Rev. Frank Schaefer gained national attention last year when he was defrocked by United Methodist officials for officiating at his son's same-sex wedding. An appeal hearing for Schaefer is scheduled for June, according to the Washington Post. The Pennsylvania pastor is the focus of a documentary in the works called An Act of Love, which is currently seeking funds through Kickstarter.
On March 16th, I had the pleasure of hearing Rev. Schaefer speak at the Unitarian Church of Harrisburg. The atmosphere at the church was welcoming, with Silent Witness Peacekeepers greeting visitors at the entrance from under rainbow umbrellas. After performances by the church choir and the Harrisburg Men's Chorus, Schaefer told his story to the congregation from the pulpit.
Love was a recurring theme through Schaefer's talk. His decision to officiate at his son's wedding was an act of love and worship, for which he was punished. Schaefer lamented the heartbreak that his gay son endured due to the religious homophobia he encountered growing up, saddened that much of the church is trapped in "homophobic captivity" even today. Schaefer's Christian faith was rooted in acceptance and love, a love that infused his support for the LGBTQ community.
This talk of love from contrasted sharply with the hatred of an anti-gay man who was in the news that week. Not long after Schaefer's talk in Harrisburg, Westboro Baptist Church founder Fred Phelps died at the age of 84. Phelps and his family protested outside the funerals of AIDS victims and U.S. soldiers, brandishing signs that read "God hates fags" and claiming that their deaths were God's punishment for America's acceptance of gays. Fred Phelps and the Westboro Baptist Church became a symbol of naked religious homophobia, stripped of any "loving" pretense or "family values" rhetoric.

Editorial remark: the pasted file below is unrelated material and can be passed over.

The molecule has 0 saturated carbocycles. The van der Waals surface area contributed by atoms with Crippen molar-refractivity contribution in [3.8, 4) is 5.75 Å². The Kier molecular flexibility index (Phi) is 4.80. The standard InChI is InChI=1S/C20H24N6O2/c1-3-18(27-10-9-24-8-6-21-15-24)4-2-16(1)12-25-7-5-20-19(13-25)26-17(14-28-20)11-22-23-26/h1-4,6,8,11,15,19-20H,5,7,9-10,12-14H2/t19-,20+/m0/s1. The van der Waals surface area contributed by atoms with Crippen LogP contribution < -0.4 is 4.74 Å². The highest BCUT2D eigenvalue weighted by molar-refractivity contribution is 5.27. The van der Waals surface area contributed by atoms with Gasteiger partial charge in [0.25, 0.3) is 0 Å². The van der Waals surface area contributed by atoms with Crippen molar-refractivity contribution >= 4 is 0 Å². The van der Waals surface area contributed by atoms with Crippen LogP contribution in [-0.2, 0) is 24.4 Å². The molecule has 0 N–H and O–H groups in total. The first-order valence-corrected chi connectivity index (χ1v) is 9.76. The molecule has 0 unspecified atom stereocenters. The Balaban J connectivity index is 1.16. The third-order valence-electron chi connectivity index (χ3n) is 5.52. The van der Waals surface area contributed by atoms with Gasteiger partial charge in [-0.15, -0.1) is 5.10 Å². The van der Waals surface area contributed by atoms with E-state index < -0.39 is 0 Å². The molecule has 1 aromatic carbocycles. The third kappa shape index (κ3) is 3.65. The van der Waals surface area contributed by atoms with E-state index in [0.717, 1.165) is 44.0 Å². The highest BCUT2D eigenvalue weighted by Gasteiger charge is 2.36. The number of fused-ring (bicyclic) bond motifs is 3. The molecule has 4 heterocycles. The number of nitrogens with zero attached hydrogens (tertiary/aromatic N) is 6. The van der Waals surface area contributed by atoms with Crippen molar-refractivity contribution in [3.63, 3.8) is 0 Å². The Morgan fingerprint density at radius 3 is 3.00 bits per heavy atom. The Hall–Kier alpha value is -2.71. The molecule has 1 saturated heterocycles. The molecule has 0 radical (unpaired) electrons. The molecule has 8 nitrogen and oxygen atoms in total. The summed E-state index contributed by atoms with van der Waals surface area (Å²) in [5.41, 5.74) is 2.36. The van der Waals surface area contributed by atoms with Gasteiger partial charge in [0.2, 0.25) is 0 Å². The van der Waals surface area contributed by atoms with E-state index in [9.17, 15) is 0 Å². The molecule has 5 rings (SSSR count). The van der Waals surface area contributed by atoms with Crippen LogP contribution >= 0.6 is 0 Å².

Fred Phelp's reported wrath toward his family was as fierce as his hatred of gays. According to his estranged son Nate, Fred Phelps brutally beat his children with a barber's strap, mattock handle, and fists. Fred Phelp's world was one of rage, hatred, and unforgiving judgment against those who offended him.
Phelps' founded a church imbued with his sentiments, but in the end, his own creation turned on him. According to the Topeka Capital-Journal, Phelps was excommunicated by the Westboro Baptist Church board of elders shortly before his demise.
Schaefer's act of love contrasted sharply with Phelp's legacy of hate, and the two events left me thinking about the impact of love and hate. Hatred, while a powerful motivator for the Religious Right (whether it admits it or not), cannot sustain them for the long term. This is not to say that the Religious Right is weak; to the contrary, it has shown itself to be powerful, influential, and destructive on a global scale. Rather, a long-term vision for a better world can never be built on hatred, be it hatred for gays, women, or whoever the nearest "other" is. Hatred defines itself against others, dividing instead of uniting. Hatred devours. Hatred cannot create or sustain a better world. The hateful, authoritarian vision of the Religious Right is anemic for this reason, and someday, it will fail. Observers saw the hatred burning in Phelps and the Westboro Baptist Church, and realized that it offered nothing of worth.
The love that Rev. Schaefer speaks of is a love that affirms the intrinsic humanity in all of us. Social progress is realized when that love cries out for justice and lifts up the marginalized. Love -- along with focus, determination, cooperation, and righteous anger -- is what has brought us so far in our struggles for equality. Love affirms. Love embraces others. Love creates. Love sustains. A truly loving vision not only imagines a better world, but finds ways of building it.
By showing the world how poisonous hatred is, Fred Phelps unwittingly helped love flourish in the hearts of his opponents. By showing warmth and acceptance to his son, Rev. Frank Schaefer helped love flourish as well. Here's to a vision of a world with less hatred and more humanity.
To read additional commentary, visit the following links.
Washington Post: Why Fred Phelps was so useful to the gay rights movement
Truth Wins Out: If Fred Phelps Is Near Death, We Shouldn’t Be Stomping On His Grave
The New Civil Rights Movement: First Westboro Protest Since Death Of Fred Phelps Met With Condolences